For A Parallel World: Parallel building is not passé

It’s been a while since I last wrote about parallel building. This has only to do with the fact that the tinderbox hasn’t been running for a long time (I’m almost set up with the new one!), and not with the many people who complained to me that spending time in getting parallel build systems to work is a waste of time.

This argument has been helped by the presence of a --jobs option to Portage, with them insisting that the future will have Portage building packages in parallel, so that the whole process will take less time, rather than shortening the single build time. I said before that I didn’t feel like it was going to help much, and now I definitely have some first hand experience to tell you that it doesn’t help at all.

The new tinderbox is a 32-way system; it has two 16-core CPUs, and enough RAM for each of them; you can easily build with 64 process at once, but I’m actually trying to push it further by using the unbound -j option (this is not proper, I know, but still). While this works nicely, we still have too many packages that force serial-building due to broken build systems; and a few that break in these conditions that would very rarely break on systems with just four or eight cores, such as lynx .

I then tried, during the first two rebuilds of world (one to set my choices in USE flags and packages, the other to build it hardened), running with five jobs in parallel… between the issue of the huge system set (yes that’s 4.24 years old article), and the fact that it’s much more likely to have many packages depending on one, rather than one depending on many, this still does not saturate the CPUs, if you’re still building serially.

Honestly seeing such a monstrous system take as much as my laptop, which is 14 in cores and 14 in RAM, to build the basic system was a bit… appalling.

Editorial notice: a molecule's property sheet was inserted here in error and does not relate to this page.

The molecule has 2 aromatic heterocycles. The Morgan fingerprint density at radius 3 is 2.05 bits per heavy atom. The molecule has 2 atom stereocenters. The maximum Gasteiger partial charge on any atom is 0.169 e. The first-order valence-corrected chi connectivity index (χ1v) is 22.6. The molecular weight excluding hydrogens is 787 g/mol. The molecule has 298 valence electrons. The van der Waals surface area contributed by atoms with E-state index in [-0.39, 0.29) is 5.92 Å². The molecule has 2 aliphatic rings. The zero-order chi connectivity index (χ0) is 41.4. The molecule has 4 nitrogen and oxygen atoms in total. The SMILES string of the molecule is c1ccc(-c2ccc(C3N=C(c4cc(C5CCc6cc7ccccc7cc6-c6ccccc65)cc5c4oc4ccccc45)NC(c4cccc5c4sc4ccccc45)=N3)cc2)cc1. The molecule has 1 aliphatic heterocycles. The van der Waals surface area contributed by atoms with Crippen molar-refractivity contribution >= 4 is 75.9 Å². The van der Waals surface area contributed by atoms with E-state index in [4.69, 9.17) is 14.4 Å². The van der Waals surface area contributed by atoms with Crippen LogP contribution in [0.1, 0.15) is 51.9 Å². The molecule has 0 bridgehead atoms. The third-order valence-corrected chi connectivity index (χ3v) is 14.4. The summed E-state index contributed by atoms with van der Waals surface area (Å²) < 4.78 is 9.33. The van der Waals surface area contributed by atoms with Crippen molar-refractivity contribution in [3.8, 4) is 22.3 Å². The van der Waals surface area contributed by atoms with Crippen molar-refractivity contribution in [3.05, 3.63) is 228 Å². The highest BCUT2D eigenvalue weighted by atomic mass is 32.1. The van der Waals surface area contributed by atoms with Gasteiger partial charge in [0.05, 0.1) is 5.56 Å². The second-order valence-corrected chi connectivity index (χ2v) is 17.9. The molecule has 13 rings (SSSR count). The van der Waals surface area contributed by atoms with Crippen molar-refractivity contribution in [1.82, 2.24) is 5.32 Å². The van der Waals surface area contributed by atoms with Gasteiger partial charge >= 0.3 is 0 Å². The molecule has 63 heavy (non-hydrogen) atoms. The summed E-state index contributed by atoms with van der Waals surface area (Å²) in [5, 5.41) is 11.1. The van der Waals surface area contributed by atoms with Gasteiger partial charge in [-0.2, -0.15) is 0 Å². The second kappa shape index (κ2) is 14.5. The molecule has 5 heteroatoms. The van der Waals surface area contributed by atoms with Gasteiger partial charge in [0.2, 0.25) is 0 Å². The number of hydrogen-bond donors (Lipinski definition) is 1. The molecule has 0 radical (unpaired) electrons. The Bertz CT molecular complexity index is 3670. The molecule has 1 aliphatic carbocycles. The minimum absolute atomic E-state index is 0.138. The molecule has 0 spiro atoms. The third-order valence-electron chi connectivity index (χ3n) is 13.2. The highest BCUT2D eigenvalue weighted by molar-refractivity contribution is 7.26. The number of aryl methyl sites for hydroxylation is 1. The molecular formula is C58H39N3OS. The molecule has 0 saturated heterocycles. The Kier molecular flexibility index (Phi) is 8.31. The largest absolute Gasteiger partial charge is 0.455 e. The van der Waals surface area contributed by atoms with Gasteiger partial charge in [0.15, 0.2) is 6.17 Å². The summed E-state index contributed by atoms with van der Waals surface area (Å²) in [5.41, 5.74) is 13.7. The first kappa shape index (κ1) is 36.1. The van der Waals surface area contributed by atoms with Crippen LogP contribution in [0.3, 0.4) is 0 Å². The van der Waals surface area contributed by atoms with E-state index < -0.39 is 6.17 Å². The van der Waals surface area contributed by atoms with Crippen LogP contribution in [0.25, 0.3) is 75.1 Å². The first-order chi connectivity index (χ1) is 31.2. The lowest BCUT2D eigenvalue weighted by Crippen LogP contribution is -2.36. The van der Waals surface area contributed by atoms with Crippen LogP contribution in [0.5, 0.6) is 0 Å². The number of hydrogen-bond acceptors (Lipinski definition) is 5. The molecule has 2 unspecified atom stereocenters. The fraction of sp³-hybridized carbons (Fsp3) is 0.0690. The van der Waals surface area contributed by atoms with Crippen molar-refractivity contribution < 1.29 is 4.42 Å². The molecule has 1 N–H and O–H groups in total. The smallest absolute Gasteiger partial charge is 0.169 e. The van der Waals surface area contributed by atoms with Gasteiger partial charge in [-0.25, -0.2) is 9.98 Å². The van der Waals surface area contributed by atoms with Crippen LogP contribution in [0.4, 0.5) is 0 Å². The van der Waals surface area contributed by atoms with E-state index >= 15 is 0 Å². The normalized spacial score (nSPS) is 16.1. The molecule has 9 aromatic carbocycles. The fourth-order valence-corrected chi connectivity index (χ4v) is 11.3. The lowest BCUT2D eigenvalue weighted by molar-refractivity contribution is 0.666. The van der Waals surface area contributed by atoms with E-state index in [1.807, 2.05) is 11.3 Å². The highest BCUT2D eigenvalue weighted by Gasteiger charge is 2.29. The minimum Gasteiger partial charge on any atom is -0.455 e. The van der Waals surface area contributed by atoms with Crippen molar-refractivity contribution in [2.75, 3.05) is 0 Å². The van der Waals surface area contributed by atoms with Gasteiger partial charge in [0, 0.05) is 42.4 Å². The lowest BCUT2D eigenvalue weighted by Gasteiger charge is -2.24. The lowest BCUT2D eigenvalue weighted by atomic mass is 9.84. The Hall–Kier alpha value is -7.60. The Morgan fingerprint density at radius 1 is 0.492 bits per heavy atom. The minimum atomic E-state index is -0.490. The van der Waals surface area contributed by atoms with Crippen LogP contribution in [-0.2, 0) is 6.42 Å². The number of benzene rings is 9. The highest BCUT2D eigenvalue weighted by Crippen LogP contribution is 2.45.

The huge trouble seem to be for packages that don’t use make, but that could, under certain circumstances, be able to perform parallel building. The main problem with that is that we still don’t have a variable that tells us exactly how many build jobs we have to start, instead relying on the MAKEOPTS variable. Some ebuilds actually try to parse it to extract the number of jobs, but that would fail with configurations such as mine. I guess I should propose that addition for the next EAPI version… then we might actually be able to make use of it in the Ruby eclasses to run tests in parallel, which would make testing so much faster.

Speaking about parallel testing, the next automake major release (1.13 — 1.12 was released but it’s not in tree yet, as far as I can tell) will execute tests in parallel by default; this was optional starting 1.11 and now it’s going to be the default (you can still opt-out of course). That’s going to be very nice, but we’ll also have to change our src_test defaults, which still uses emake -j1 which forces serialisation.

Speaking about which, even if your package does not support parallel testing, you should use parallel make, at least with automake, to call make check; the reason is that the check target should also build the tests’ utilities and units, and the build can be sped up a lot by building them in parallel, especially for test frameworks that rely on a number of small units instead of one big executable.

Thankfully, for the day there are two more packages fixed to build in parallel: Lynx (which goes down from 110 to 46 seconds to build!) and Avahi (which I fixed so that it will install in parallel fine).